Bad Times at the El Royale had a tremendous start. I was fully invested from the moment I saw the original trailer. The first half of the movie did not disappoint. I was engaged. Surprised. Excited. My mind was reeling trying to figure out all the possible directions that this movie could go, and I couldn’t wait to find out. Then I watched the second half.
I do not know if the second half of the movie was bad or if I was just disappointed. Disappointed that the movie I had played out in my head wasn’t even close to what ended up on screen. To give a proper full review on Bad Times, I would most likely need to give it a second viewing. That way I could review it for what it is, and not for what it isn’t. So, I will give it an “improper review” instead.
My main issue with Bad Times at the El Royale is the wasted potential. I loved the set up. Seven strangers at a hotel all with a secret in their back pockets. Interesting characters: A priest, a vacuum salesman, a hippie, a singer, a hotel manager, a young girl, and Thor. Each were cast perfectly for their role. They were all introduced in a way that left you wanting to know more about them, and at the same time doubting what you already know.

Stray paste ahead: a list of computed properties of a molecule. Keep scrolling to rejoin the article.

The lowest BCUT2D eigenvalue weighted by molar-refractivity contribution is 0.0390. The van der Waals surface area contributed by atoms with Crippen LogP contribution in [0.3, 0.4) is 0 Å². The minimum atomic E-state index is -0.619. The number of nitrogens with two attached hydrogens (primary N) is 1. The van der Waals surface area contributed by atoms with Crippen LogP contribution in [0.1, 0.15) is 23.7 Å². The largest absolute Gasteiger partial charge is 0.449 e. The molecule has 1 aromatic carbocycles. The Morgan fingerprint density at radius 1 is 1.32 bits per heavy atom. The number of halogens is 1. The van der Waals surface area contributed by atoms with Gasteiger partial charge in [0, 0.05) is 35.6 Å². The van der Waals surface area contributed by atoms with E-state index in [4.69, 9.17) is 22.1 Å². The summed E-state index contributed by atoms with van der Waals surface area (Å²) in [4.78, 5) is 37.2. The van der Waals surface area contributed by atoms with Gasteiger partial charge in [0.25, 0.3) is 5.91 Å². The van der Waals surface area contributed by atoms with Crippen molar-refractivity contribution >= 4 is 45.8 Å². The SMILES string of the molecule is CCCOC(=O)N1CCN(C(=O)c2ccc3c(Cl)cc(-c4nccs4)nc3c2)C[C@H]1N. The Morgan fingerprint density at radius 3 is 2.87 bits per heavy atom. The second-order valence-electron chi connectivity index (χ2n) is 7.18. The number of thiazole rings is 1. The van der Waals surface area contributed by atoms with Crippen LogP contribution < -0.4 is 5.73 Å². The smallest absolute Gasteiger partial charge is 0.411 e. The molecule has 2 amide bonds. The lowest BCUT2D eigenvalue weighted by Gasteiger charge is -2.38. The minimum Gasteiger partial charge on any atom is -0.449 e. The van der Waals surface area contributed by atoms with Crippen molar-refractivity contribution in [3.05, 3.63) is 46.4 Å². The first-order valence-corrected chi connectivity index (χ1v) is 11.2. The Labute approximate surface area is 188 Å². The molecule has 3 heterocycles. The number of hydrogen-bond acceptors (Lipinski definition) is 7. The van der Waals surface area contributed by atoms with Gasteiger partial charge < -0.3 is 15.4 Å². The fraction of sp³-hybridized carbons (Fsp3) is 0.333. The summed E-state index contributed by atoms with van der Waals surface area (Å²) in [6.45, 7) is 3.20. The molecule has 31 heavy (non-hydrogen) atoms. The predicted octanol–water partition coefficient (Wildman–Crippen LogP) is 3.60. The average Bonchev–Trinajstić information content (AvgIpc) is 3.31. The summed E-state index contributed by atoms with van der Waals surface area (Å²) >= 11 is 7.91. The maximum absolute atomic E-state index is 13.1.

At the halfway point, so much happens all at once. Then it screeches to a slow, drawn out, pretty basic second half. Feels like a lot like the TV series LOST, where someone had a great idea for an engaging set up, but has no idea how to tie it all together or wrap it up. Bad Times also leaves you with a ton of unanswered questions that you can’t help but wonder if that was intentional or just bad story telling.
My expectations were simply far too high going into Bad Times and were only escalated by the intro. Had “Trailer-Guy” not done his job so perfectly in the teaser trailer, I believe I could have left the theater pleasantly surprised. Instead, I left with only the disgruntled thoughts of what could have been.